Through The Smokescreen Laws

Apparently plans to begin banning smoking from public places are moving forward, with one of the first stops being shopping malls. This is all supposedly in line with the Public Health law.

According to the law, this includes hospitals, healthcare centres, schools, cinemas, theatres, libraries, museums, public and nongovernmental buildings, public transport vehicles, airports, closed playgrounds, lecture halls and any other location to be determined by the health minister. [source]

Ministries and hospitals will be the first victims but like I’ve said before, the likelihood of any of this actually being implemented in the long run is around the same probability that Georgia will invade Russia (both state and nation). You could probably ban smoking just about anywhere in Jordan except in public and government buildings, especially those not run by security officials. There’s irony to that I suppose.

When it comes to shopping malls the idea is to basically have a “designated” smoking area. Some malls in Dubai have that and I always found it hilarious because at least there you actually see people abiding to the law. It was the oddest thing to see two or three people huddled around a little sign in the middle of a mall, smoking – but all basically foreigners. That would never happen in a “real” Arab city (no offense Dubai) where the majority of people are actually Arabs. Nothing would compel a Jordanian to smoke under a sign unless that sign was a no-smoking sign, which is actually a common sight in public hospitals.


A few people will get slapped with a couple of 15JD fines and in the best case scenario, a lot of people will be fined for a few months, and then the law will be forgotten. But of course another minister will come along and amend the law or revive it, and the circle of life in Jordan continues. Anyone who thinks otherwise probably hasn’t been out too often lately – or at least not to the right places.

I wonder.

If the government was run by a business that saw potential in this policy. A business that saw it could increase profits by increasing efficiency, which would mean a healthier workforce, less money spent on health care, all the while seeing the potential revenue that could be generated by fining people (the majority of which are smokers)….would such public policies be in better shape?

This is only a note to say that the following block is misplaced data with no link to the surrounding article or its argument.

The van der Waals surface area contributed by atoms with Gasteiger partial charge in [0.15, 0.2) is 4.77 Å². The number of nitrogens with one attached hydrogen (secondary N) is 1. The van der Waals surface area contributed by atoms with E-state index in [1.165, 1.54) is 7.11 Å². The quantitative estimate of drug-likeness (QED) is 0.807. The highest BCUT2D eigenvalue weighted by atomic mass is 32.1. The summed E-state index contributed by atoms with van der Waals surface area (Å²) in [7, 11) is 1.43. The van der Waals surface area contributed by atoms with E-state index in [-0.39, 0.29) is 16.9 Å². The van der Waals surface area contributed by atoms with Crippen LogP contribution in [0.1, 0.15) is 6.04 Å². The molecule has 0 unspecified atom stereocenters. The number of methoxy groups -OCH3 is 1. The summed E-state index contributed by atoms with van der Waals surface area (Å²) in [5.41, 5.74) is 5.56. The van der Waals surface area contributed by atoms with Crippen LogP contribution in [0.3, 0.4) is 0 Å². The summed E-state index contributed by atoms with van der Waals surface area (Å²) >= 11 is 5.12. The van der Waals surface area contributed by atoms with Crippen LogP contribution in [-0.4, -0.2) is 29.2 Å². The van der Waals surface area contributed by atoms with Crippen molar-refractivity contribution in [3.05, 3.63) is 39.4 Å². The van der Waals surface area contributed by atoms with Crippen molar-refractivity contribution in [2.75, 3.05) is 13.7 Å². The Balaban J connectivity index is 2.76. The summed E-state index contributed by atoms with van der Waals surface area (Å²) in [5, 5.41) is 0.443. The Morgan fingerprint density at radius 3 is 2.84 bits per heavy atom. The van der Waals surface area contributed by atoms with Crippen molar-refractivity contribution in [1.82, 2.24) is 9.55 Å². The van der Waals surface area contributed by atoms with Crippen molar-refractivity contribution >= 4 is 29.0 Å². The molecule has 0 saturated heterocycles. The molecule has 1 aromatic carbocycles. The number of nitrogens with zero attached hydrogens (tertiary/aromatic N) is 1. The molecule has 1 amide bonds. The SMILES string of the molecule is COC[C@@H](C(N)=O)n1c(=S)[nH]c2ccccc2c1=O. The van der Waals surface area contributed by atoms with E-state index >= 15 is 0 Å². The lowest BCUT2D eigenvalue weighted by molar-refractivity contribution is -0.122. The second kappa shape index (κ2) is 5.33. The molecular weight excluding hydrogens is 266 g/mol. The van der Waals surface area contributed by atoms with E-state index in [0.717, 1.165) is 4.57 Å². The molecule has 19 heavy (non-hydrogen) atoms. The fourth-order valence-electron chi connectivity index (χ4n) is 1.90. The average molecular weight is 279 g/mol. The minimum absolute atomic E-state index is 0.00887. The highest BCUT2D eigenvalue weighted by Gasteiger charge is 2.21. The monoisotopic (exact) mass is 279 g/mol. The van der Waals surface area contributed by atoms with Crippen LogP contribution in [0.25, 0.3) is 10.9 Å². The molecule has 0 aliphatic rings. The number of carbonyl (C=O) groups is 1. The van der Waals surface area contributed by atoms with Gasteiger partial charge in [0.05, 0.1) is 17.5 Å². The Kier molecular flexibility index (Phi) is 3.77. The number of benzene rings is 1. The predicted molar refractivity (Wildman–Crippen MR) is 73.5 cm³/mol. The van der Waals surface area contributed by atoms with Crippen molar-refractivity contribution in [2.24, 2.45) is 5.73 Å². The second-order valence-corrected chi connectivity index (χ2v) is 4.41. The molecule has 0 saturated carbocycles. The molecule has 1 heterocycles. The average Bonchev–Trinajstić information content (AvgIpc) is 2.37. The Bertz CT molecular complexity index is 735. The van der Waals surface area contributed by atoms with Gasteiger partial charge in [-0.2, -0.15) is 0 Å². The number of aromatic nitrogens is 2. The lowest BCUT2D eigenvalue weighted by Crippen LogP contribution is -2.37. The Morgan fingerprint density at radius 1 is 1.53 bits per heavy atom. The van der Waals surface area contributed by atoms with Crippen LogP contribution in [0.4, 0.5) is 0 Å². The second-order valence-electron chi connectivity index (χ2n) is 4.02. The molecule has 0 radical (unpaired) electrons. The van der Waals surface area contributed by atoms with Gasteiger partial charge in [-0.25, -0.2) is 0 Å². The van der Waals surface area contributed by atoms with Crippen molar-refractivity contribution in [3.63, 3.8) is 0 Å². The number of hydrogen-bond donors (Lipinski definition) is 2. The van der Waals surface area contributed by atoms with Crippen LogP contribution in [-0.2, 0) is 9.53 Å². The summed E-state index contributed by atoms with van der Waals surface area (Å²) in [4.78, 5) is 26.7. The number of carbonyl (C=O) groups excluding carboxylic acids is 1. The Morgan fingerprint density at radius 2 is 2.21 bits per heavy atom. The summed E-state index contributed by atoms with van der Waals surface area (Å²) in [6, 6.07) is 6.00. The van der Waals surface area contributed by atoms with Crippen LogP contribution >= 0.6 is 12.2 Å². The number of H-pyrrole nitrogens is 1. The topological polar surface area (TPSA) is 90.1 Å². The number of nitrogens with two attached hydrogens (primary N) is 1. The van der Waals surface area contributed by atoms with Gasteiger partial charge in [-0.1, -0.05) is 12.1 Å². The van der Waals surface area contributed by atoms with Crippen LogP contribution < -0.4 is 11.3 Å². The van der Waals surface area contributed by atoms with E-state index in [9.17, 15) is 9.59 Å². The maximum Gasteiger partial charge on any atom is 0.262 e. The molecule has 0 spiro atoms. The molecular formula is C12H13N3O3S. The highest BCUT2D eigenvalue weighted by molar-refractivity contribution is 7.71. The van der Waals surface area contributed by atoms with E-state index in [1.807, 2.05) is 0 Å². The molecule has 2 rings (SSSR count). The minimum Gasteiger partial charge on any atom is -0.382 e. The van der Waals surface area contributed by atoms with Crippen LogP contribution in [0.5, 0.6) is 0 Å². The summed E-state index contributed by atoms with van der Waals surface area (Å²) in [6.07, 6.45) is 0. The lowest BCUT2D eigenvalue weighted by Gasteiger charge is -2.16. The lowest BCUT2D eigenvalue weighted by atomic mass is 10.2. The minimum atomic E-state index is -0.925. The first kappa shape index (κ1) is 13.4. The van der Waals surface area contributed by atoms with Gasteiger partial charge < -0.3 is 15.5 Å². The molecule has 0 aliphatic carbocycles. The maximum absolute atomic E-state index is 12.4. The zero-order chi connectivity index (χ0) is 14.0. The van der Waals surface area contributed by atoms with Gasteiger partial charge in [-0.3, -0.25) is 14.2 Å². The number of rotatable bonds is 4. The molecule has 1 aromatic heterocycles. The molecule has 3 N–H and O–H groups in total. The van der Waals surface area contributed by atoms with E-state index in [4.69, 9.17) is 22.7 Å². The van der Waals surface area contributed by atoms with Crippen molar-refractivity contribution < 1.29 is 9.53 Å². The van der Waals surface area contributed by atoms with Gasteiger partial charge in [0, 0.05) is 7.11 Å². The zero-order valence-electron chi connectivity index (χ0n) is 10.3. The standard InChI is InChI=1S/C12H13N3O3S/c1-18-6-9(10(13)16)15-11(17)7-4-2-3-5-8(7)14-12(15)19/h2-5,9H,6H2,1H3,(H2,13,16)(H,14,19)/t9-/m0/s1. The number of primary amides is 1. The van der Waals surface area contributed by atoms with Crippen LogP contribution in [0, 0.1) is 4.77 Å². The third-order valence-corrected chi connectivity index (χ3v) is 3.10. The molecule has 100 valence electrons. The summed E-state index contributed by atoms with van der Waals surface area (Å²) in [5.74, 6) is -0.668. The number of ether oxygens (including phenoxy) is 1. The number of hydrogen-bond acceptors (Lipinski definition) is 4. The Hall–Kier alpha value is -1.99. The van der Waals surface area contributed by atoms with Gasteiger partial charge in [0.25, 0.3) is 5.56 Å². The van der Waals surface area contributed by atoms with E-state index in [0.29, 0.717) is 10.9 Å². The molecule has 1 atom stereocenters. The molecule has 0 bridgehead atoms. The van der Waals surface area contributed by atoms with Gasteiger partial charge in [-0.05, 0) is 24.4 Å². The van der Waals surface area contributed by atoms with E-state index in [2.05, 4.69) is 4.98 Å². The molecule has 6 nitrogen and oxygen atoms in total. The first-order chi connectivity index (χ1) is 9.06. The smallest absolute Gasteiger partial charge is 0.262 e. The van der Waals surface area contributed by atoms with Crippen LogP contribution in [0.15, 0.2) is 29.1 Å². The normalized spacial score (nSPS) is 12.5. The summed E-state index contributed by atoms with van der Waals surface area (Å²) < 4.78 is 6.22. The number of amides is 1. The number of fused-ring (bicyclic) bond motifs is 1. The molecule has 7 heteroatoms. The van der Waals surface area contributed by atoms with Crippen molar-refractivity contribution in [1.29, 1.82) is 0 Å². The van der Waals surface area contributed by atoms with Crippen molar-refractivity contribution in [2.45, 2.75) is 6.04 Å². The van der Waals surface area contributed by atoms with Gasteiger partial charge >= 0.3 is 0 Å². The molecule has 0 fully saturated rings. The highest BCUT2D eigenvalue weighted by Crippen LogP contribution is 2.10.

Can the violators of laws be trusted to be the architects of laws? More importantly, moving down in the food chain, can the violators of laws be trusted to be the implementers of laws?

These are just random thoughts off the top of my head, but given the privatization program the government has been on these past few years, I cannot help but wonder if some of our public institutions need their management privatized (not sold).

With that in mind, I snapped this picture a few days ago in an office building somewhere in Amman:

smoking in amman



  • “I’m a plant not an ashtray”

    ahhhh, you poor ashtray, oops, i mean plant! if only you knew how many hundred times I’ve told selfish smokers in Jordan that i have lungs not filters for their filthy smoke.. and guess what? I was totally ignored, and perhaps in the back of their heads they would say, ” to hell with your lungs”…

    you, poor plant, and I are comrades in suffering from smokers and unfortunately will be for as long as our lifetimes…

  • It probably will require a separate police unit, that has non-smokers as members. And make it a self-financing unit (i.e. the more they fine people the more they make). At least corruption in this case would make everyone healthier 🙂

  • A law is a good step in iteself. Hope they surprise us and aggressively apply it. They do a good job fining people for traffic violations, they would manage to make this work.

  • If they cannot permanantly enforece the law, they should not have come up with it because that made us a nation used to breaking laws.
    As a first step, they should just ban smoking in 2 places:
    1- Queen Alia airport